The final entry of our Hackathon trilogy is a mobile entrant. Rahul along with his friends has developed a promising mobile application named Transporter (no, not the Jason Statham one!) which made it into the top 10 list for the best mobile apps in the Save the Hacker 2015 event.
It is an interesting approach to address the perennial logistics problems faced by small B2C and B2B businesses. When asked about his motive to create this application, he says, "Imagine if a small biryani place wants to provide home delivery service and since there is not enough man power for taking multiple deliveries, it can't fulfill the orders. Customers move on and the shop loses business. Businesses like this are our target demographic. We want to link these shops with people interested in taking up the chore."
It's a pretty cool concept which can prove really beneficial to both the requestor and the transporter. College students, sales reps, part time job seekers and just about anyone with a motorbike can make a few extra bucks with the help of this app. Business owners can leverage this opportunity to reduce their overhead and improve their sales. The team set out to make this app with a clearly laid out and highly promising business model. The development time afforded to them in the event was 48 hours. The team came up with this app for the Android platform in a much shorter span. The app contains two separate UIs, one for the requestor and the other for the deliverer.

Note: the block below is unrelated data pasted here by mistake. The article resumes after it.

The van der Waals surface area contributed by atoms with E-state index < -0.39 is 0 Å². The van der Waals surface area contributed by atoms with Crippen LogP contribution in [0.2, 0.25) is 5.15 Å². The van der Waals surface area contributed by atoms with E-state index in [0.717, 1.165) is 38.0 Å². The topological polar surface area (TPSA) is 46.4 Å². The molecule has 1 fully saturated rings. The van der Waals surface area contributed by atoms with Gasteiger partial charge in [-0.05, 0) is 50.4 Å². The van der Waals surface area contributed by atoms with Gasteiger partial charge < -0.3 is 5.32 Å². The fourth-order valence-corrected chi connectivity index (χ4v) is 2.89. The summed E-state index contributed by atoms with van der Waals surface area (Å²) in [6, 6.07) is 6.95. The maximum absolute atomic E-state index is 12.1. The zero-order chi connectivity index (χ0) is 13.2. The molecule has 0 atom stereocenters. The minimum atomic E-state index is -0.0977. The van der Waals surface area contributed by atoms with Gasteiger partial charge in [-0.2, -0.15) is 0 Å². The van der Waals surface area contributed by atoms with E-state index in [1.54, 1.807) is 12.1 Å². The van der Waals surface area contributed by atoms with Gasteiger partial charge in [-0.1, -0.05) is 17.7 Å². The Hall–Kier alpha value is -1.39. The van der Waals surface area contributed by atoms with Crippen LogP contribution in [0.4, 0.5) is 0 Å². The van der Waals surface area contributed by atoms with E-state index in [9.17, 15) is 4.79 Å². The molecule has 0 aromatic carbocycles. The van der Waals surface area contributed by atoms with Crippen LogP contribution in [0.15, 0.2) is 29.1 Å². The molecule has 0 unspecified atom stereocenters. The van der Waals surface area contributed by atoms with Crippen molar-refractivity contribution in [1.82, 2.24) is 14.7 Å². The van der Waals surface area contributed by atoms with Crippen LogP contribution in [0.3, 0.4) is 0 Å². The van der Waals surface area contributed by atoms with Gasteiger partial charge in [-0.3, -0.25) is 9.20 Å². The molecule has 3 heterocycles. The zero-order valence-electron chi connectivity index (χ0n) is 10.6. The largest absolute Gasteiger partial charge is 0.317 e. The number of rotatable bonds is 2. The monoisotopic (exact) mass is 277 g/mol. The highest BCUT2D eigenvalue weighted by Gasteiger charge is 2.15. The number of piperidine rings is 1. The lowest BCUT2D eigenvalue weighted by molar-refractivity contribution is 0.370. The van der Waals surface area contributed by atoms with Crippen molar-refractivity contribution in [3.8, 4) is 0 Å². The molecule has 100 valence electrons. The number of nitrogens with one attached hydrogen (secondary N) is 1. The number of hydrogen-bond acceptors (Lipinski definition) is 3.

The team built a ROR backend which takes care of use cases like receiving a request for delivery, finding the nearest available deliverer, delivery assignments, delivery tracking, and lastly the payment settlements. A lot of thought has been put into making this secure for both the end customer and the business. Once the deliverer completes the transaction, the customer has to key in a PIN number sent to their verified mobile number, into the Transporter app. Only after this action is completed will the deliverer get other assignments in and around that area. The amount earned by the transporter depends on the distance covered and number of deliveries made.
With the rise of e-commerce, competition for sales and market share is higher than ever before. Such market forces provide an opportunity for nifty and niche applications like this which are sure to help out smaller players in their struggle to cope with the online juggernauts.